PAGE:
In the past, I have personally done bake sales, garage sales, making and selling greeting cards and teaching a public speaking class. All of these things brought in hundreds of dollars. People want to see that you care enough about your missions endeavor to put some extra work into earning the funds for it.

~

These are just a few pointers that I hope are of help to you along your journey. Whether you are a teenager still in school, a single young adult still paying off college loans, or a parent trying to support your family, don’t let the idea of fundraising stop you from fulfilling the mission God has put in front of you.

PS: To all you young, single people in particular… USE THIS TIME!! You don’t have much tying you down, or a family to support. Now is the easiest time of your life to travel, participate in missions work, or start something in your community. Just sayin’.

NOW GO FORTH AND CHANGE THE WORLD!

Who’s right when everyone thinks they’re right?

Several months ago I went out to dinner with some lawyer friends. It was a pleasant evening catching up with some old friends and meeting new people who were from the same field as well. I do admit that I am not as well versed in legal practices as much as lawyers would; obviously, I am not a lawyer. I remember enjoying my Constitution class back in Seminary but I am nothing close to a lawyer or even a law student in that respect.

As the conversation went on, I found it very interesting how law students (them at least) are trained to treat the law as it is; without adding one’s personal opinion assumptions on what a certain law may or may not mean.

Contrary to seminary students, we were trained to think systematically; especially when dealing with Scripture. There’s a balance between knowing when to take things in its literal context and when to dig deeper within the lines in order to find the deeper meaning of Scripture. (Of course, there are many other practices and methods other than the two I mentioned; so let’s leave those to the lecturer’s out there instead).

When dealing with the moral law, just like any law; it is best to take it as it “really” is without adding our own personal opinion as to what we “think” it might mean. It doesn’t matter where you are around the globe. Regardless of nationality, culture, religion, or worldview; what is wrong will always be wrong and what is right will always be right.

With that said, it will always always be wrong to commit murder, adultery, steal, rape, lie, etc. regardless of culture, religion, or any other excuse we can think of. Neither does it update itself overtime. Am I wrong for saying that?

The past few months (or maybe even years) I have too often found myself asking why some people are considering it an “okay” matter when we violate a moral law that I would assume everyone should understand and agree with at the very least. And yet here we are again making the same mistakes over and over and over again. History is littered with mankind seizing autonomy by defining good and evil for themselves instead of simply trusting God’s true definition of good and evil. Why did Adam and Eve eat the fruit? Because they defined eating it as good even though God made it clear that doing so was not good.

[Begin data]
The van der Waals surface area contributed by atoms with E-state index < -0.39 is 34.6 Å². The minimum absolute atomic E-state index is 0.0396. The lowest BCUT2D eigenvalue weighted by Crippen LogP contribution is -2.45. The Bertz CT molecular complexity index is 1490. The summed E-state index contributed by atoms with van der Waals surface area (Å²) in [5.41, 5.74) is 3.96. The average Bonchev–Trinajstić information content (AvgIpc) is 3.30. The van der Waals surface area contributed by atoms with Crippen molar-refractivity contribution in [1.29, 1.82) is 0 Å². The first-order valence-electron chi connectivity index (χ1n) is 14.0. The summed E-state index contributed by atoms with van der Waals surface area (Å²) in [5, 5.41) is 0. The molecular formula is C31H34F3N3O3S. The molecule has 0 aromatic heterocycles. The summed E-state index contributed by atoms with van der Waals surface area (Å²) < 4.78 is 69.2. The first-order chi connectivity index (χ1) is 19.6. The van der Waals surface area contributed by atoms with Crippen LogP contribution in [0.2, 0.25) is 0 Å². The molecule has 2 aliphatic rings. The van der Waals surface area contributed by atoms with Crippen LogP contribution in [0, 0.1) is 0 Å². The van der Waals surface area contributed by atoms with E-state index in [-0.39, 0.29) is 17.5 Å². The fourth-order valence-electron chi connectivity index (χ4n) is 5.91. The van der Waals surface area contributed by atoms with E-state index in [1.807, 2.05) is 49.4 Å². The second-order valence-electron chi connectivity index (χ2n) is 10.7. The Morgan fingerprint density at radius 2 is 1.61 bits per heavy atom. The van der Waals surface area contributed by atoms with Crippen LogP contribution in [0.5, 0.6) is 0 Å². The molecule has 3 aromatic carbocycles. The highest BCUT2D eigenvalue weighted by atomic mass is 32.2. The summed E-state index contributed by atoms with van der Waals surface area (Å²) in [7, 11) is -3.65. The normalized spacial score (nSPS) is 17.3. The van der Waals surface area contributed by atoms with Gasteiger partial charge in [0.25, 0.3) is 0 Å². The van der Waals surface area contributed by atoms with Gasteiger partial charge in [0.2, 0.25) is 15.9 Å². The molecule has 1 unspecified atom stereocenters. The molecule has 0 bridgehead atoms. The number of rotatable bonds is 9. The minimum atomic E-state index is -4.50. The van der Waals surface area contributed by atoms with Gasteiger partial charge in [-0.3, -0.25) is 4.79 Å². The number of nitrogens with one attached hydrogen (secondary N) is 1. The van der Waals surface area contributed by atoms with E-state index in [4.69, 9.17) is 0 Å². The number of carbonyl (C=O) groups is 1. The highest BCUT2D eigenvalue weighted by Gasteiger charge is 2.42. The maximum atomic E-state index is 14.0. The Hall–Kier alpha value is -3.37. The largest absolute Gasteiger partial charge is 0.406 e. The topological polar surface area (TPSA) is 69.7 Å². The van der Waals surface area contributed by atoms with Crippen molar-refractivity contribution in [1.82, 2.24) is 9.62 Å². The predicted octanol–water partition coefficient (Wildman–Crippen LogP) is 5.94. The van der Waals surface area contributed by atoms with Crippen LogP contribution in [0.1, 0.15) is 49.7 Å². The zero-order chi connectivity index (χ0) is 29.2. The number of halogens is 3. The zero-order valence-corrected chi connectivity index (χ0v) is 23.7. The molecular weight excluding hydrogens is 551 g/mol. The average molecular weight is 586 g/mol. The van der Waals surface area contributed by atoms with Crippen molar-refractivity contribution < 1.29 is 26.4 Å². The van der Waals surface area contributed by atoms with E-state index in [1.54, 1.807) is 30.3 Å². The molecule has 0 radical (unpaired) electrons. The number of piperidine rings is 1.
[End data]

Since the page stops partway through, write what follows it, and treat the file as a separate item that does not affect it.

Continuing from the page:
People need to be reminded that although everyone is entitled to their own opinion, that does not in anyway guarantee that everyone is and will be right; because they’re just not [and won’t ever be] right.

(Check out #TheBibleProject on Youtube)

Divine Covenants

Divine covenants are covenants made by God to man. Unlike man-made covenants, divine covenants are a one way deal. God makes the covenant and he sets the terms by which it will encapsulate. It won’t always require man to fulfil an obligation but it will in one way or another include some kind of blessing from God. Although it is a one way deal, divine covenants are always intentionally made by God for the benefit of mankind.

Studying the covenants gives us a clear view of the events that occurred in the Bible; sometimes even those that are not in the Bible. Knowing the covenants and their implications to mankind and the earth helps give an outline to the events that occurred in history. It is now easier to see how faithful men have toiled the earth having only nothing but God’s word to live by. Then again, whenever a covenant is decreed, there is always a sense of reverence for God that enables the hearer to know that anything is possible as long as God said so.

This also shows how intentional God has planned the story of humanity even before it actually unfolds. And with that try challenging yourself to wonder.. You are intentionally made with purpose.

Probably the most important of all covenants is the covenant with Jesus. It is between God and man, but this time including the Gentiles. It promises that the law will be written within man’s heart, relationship with God, knowledge of God, forgiveness of sin, and eternal inheritance. It is through the blood of Jesus and the only requirement is for a man to have faith in Jesus Christ.